He takes down five men from a Russian mob in 28 seconds with his bare knuckles, a knife and a corkscrew. Two cops with guns are on their backs begging for mercy in less than 10 seconds. He’s the equalizer after all. A monosyllabic, meticulous man with a dark past, it’s the kind of multi-layered role we’d come to expect from Denzel Washington who is drawn to dark and dangerous characters.
Based on the television series that aired in the ‘80s, Washington plays Robert McCall, a middle-aged retired intelligence officer who is living a peaceful and solitary existence in Boston. He works at the local Home Mart -- a supplies and hardware store, has no friends, and dines each night at a local diner where he faithfully brings his own tea bag carefully wrapped in a napkin.
There’s a method to his madness and it’s glaringly clear from the first few scenes (something director Antoine Fuqua takes his time in building) that McCall has an obsessive-compulsive disorder. Every day is the same for this mild mannered man for the first half of the movie as it pans from his home, his work, to the diner where he has halfhearted conversations with a young Russian prostitute called Teri (Chloë Grace Moretz). He tells her she has other options, she replies she has none and over time they develop a father/daughter type bond. One night, he discovers Teri has been brutally beaten by a client. Inspired to help, he finds himself the target of a viciously vindictive Russian mafia and becomes a one-man army of vengeance.
The idea of a 60 year-old Denzel taking down men half his age and twice his strength and escaping with barely a cut or a bruise may seem a bit farfetched at first, but Fuqua’s made a gripping, suspenseful, and occasionally exciting drama so it's hard to fault it.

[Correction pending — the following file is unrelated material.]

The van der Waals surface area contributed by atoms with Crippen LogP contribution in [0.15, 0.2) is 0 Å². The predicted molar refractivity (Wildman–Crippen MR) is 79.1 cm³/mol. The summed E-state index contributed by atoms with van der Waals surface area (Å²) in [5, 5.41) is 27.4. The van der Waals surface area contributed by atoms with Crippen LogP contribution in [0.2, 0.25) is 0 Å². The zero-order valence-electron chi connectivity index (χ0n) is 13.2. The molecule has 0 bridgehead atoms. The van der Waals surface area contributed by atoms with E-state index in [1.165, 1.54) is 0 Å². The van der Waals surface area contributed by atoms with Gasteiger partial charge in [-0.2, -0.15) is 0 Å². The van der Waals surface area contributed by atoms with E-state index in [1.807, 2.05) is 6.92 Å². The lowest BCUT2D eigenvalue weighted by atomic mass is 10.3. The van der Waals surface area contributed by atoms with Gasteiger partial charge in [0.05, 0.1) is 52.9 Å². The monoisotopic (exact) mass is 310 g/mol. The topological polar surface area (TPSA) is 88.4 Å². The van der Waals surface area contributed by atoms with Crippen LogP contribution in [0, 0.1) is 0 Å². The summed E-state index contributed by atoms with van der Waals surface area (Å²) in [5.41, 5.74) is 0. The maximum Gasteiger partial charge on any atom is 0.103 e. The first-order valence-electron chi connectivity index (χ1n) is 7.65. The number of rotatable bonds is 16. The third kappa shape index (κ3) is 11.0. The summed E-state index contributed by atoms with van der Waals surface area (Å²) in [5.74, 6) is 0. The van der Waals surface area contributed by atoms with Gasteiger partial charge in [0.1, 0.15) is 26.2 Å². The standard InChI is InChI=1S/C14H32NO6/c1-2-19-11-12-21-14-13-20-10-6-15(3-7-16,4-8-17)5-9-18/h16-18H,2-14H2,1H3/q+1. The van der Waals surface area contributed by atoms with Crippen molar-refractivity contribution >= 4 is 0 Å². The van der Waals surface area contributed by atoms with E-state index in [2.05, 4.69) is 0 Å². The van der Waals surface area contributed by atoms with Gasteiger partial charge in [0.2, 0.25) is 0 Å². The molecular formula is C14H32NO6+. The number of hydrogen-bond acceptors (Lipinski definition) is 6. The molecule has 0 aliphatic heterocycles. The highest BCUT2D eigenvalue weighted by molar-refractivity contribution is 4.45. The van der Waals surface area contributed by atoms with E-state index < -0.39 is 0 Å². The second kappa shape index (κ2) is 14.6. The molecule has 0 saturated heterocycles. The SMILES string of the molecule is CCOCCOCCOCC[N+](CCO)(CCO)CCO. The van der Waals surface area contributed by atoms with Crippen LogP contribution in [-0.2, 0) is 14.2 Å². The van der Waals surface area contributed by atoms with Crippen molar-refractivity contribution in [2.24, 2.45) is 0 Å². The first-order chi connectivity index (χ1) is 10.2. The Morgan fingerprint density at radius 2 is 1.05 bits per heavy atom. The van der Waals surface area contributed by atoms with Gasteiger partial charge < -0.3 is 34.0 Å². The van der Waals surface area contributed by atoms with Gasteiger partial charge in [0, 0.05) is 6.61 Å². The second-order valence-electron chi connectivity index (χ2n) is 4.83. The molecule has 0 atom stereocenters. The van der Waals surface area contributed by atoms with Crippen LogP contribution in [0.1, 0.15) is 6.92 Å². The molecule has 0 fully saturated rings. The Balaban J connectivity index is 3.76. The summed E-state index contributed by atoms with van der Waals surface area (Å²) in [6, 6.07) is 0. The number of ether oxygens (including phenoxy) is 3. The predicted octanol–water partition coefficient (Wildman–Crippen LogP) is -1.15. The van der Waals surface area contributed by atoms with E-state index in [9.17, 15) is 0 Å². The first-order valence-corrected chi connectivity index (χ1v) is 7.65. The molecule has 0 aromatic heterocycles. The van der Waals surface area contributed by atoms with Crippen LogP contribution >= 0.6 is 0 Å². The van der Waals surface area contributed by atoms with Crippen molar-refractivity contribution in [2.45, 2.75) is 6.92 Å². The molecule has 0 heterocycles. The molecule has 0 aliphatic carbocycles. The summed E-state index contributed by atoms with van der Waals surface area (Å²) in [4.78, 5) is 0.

McCall’s the hero we want to get behind for his intentions become the hopes of the viewer, and when he gets the job done, we have every reason to root for him.
Also starring Bill Pullman and Melissa Leo, a married couple from his past, “The Equalizer” is a rousing, furious action-drama. People get stabbed in the throat, the eye socket and the earlobe. They are punched, burnt, blown up and strangled and the film does become extremely violent and torturous, but as the audience, we feel justice is being served. After all, we have seen what the mafia’s hit man, a Russian sociopath called Teddy (Marton Csokas), is capable of. So he rightly deserves a dose of Denzel justice.
While Washington doesn't quite give us a ‘Training Day’ kind of powerhouse performance, he plays McCall with a quiet but angry determination, giving us a character that has absolutely no conscience about torturing someone. As he tells Teddy in one scene (to paraphrase) “I usually don’t do this, but I am making you the exception.”
It’s a slow boil with a stellar cast that’s bound to bring huge box office returns, but it does beg the question; will the sequels have Denzel as its continued star?
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